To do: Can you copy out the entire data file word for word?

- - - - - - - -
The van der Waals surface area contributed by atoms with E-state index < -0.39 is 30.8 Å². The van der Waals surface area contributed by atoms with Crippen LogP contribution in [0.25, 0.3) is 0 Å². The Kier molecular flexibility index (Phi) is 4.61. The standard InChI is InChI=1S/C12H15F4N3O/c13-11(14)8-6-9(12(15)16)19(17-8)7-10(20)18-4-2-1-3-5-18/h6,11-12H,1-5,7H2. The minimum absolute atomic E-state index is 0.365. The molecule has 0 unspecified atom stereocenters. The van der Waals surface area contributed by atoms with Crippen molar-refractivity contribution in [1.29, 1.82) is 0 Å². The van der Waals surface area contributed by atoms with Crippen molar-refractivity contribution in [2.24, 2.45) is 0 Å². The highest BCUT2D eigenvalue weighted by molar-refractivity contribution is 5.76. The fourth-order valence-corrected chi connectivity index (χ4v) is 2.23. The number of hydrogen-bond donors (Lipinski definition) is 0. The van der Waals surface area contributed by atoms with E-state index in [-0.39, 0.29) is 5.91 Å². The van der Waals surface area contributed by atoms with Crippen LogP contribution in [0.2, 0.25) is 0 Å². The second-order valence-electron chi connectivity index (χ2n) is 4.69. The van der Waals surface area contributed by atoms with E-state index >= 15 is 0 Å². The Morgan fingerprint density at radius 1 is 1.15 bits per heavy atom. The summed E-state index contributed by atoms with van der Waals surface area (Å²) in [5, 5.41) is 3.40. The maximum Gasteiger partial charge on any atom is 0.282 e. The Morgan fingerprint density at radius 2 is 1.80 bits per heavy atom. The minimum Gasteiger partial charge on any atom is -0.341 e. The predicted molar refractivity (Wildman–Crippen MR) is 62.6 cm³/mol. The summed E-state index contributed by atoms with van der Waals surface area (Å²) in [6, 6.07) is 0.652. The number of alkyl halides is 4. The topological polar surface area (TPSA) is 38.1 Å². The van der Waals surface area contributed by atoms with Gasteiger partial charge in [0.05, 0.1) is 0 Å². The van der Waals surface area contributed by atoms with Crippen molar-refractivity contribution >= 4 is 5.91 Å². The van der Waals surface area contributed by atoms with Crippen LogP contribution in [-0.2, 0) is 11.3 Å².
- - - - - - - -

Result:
The van der Waals surface area contributed by atoms with E-state index < -0.39 is 30.8 Å². The van der Waals surface area contributed by atoms with Crippen LogP contribution in [0.25, 0.3) is 0 Å². The Kier molecular flexibility index (Phi) is 4.61. The standard InChI is InChI=1S/C12H15F4N3O/c13-11(14)8-6-9(12(15)16)19(17-8)7-10(20)18-4-2-1-3-5-18/h6,11-12H,1-5,7H2. The minimum absolute atomic E-state index is 0.365. The molecule has 0 unspecified atom stereocenters. The van der Waals surface area contributed by atoms with Crippen molar-refractivity contribution in [1.29, 1.82) is 0 Å². The van der Waals surface area contributed by atoms with Crippen molar-refractivity contribution in [2.24, 2.45) is 0 Å². The highest BCUT2D eigenvalue weighted by molar-refractivity contribution is 5.76. The fourth-order valence-corrected chi connectivity index (χ4v) is 2.23. The number of hydrogen-bond donors (Lipinski definition) is 0. The van der Waals surface area contributed by atoms with E-state index in [-0.39, 0.29) is 5.91 Å². The van der Waals surface area contributed by atoms with Crippen LogP contribution in [0.2, 0.25) is 0 Å². The second-order valence-electron chi connectivity index (χ2n) is 4.69. The van der Waals surface area contributed by atoms with E-state index >= 15 is 0 Å². The Morgan fingerprint density at radius 1 is 1.15 bits per heavy atom. The summed E-state index contributed by atoms with van der Waals surface area (Å²) in [5, 5.41) is 3.40. The maximum Gasteiger partial charge on any atom is 0.282 e. The Morgan fingerprint density at radius 2 is 1.80 bits per heavy atom. The minimum Gasteiger partial charge on any atom is -0.341 e. The predicted molar refractivity (Wildman–Crippen MR) is 62.6 cm³/mol. The summed E-state index contributed by atoms with van der Waals surface area (Å²) in [6, 6.07) is 0.652. The number of alkyl halides is 4. The topological polar surface area (TPSA) is 38.1 Å². The van der Waals surface area contributed by atoms with Gasteiger partial charge in [0.05, 0.1) is 0 Å². The van der Waals surface area contributed by atoms with Crippen molar-refractivity contribution >= 4 is 5.91 Å². The van der Waals surface area contributed by atoms with Crippen LogP contribution in [-0.2, 0) is 11.3 Å².